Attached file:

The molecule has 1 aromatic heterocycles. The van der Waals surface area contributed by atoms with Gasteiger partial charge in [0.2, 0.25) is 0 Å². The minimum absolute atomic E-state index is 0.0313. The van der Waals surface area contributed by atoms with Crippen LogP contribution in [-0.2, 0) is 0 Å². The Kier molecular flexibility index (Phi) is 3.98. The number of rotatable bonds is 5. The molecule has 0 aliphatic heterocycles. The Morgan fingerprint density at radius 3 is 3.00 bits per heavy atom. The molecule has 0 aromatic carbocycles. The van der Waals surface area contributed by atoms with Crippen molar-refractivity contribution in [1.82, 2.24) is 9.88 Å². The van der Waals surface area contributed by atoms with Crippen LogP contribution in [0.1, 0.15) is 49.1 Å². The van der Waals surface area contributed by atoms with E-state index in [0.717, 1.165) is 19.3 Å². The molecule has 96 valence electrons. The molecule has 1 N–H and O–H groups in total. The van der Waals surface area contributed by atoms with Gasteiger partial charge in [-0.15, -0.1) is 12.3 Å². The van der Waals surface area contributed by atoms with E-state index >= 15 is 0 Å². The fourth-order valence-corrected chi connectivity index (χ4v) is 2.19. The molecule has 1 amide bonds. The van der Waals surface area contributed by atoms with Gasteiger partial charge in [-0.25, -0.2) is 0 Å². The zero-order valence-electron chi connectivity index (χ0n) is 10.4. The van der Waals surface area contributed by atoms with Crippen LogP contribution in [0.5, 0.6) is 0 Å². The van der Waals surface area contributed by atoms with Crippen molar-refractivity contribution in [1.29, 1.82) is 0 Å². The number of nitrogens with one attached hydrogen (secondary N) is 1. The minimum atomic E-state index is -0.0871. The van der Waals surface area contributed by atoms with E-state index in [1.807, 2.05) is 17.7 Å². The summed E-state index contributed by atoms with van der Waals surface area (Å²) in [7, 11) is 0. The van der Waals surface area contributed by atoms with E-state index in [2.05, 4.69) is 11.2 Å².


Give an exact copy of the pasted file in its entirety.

The molecule has 1 aromatic heterocycles. The van der Waals surface area contributed by atoms with Gasteiger partial charge in [0.2, 0.25) is 0 Å². The minimum absolute atomic E-state index is 0.0313. The van der Waals surface area contributed by atoms with Crippen LogP contribution in [-0.2, 0) is 0 Å². The Kier molecular flexibility index (Phi) is 3.98. The number of rotatable bonds is 5. The molecule has 0 aliphatic heterocycles. The Morgan fingerprint density at radius 3 is 3.00 bits per heavy atom. The molecule has 0 aromatic carbocycles. The van der Waals surface area contributed by atoms with Crippen molar-refractivity contribution in [1.82, 2.24) is 9.88 Å². The van der Waals surface area contributed by atoms with Crippen LogP contribution in [0.1, 0.15) is 49.1 Å². The van der Waals surface area contributed by atoms with E-state index in [0.717, 1.165) is 19.3 Å². The molecule has 96 valence electrons. The molecule has 1 N–H and O–H groups in total. The van der Waals surface area contributed by atoms with Gasteiger partial charge in [-0.15, -0.1) is 12.3 Å². The van der Waals surface area contributed by atoms with E-state index >= 15 is 0 Å². The fourth-order valence-corrected chi connectivity index (χ4v) is 2.19. The molecule has 1 amide bonds. The van der Waals surface area contributed by atoms with Gasteiger partial charge in [-0.25, -0.2) is 0 Å². The zero-order valence-electron chi connectivity index (χ0n) is 10.4. The van der Waals surface area contributed by atoms with Crippen LogP contribution in [0.5, 0.6) is 0 Å². The van der Waals surface area contributed by atoms with Crippen molar-refractivity contribution in [1.29, 1.82) is 0 Å². The number of nitrogens with one attached hydrogen (secondary N) is 1. The minimum atomic E-state index is -0.0871. The van der Waals surface area contributed by atoms with E-state index in [1.807, 2.05) is 17.7 Å². The summed E-state index contributed by atoms with van der Waals surface area (Å²) in [7, 11) is 0. The van der Waals surface area contributed by atoms with E-state index in [2.05, 4.69) is 11.2 Å².